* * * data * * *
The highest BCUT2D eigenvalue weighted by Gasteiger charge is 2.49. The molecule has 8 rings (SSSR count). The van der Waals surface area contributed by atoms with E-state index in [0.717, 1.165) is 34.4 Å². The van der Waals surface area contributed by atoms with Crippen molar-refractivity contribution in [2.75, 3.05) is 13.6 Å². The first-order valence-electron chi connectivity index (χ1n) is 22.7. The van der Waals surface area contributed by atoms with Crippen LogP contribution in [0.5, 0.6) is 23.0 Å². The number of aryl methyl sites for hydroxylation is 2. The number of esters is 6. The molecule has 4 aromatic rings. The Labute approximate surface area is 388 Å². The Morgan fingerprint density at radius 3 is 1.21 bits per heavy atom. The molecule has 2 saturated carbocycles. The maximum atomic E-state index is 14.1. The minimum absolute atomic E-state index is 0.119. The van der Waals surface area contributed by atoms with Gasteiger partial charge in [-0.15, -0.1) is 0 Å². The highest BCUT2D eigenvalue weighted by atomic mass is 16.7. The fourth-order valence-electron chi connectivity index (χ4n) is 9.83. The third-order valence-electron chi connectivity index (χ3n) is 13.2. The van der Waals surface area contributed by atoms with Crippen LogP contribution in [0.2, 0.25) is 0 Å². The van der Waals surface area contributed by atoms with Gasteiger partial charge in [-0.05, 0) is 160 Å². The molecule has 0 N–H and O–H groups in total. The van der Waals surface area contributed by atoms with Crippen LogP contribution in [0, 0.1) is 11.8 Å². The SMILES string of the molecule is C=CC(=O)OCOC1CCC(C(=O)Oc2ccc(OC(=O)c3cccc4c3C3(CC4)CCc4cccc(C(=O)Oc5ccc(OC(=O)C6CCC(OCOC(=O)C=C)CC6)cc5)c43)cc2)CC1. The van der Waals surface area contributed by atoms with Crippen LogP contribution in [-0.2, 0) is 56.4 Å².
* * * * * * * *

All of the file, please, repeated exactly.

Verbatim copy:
The highest BCUT2D eigenvalue weighted by Gasteiger charge is 2.49. The molecule has 8 rings (SSSR count). The van der Waals surface area contributed by atoms with E-state index in [0.717, 1.165) is 34.4 Å². The van der Waals surface area contributed by atoms with Crippen molar-refractivity contribution in [2.75, 3.05) is 13.6 Å². The first-order valence-electron chi connectivity index (χ1n) is 22.7. The van der Waals surface area contributed by atoms with Crippen LogP contribution in [0.5, 0.6) is 23.0 Å². The number of aryl methyl sites for hydroxylation is 2. The number of esters is 6. The molecule has 4 aromatic rings. The Labute approximate surface area is 388 Å². The Morgan fingerprint density at radius 3 is 1.21 bits per heavy atom. The molecule has 2 saturated carbocycles. The maximum atomic E-state index is 14.1. The minimum absolute atomic E-state index is 0.119. The van der Waals surface area contributed by atoms with Gasteiger partial charge in [-0.15, -0.1) is 0 Å². The highest BCUT2D eigenvalue weighted by atomic mass is 16.7. The fourth-order valence-electron chi connectivity index (χ4n) is 9.83. The third-order valence-electron chi connectivity index (χ3n) is 13.2. The van der Waals surface area contributed by atoms with Crippen LogP contribution in [0.2, 0.25) is 0 Å². The van der Waals surface area contributed by atoms with Gasteiger partial charge in [-0.05, 0) is 160 Å². The molecule has 0 N–H and O–H groups in total. The van der Waals surface area contributed by atoms with Crippen LogP contribution in [0, 0.1) is 11.8 Å². The SMILES string of the molecule is C=CC(=O)OCOC1CCC(C(=O)Oc2ccc(OC(=O)c3cccc4c3C3(CC4)CCc4cccc(C(=O)Oc5ccc(OC(=O)C6CCC(OCOC(=O)C=C)CC6)cc5)c43)cc2)CC1. The van der Waals surface area contributed by atoms with Crippen LogP contribution in [-0.2, 0) is 56.4 Å².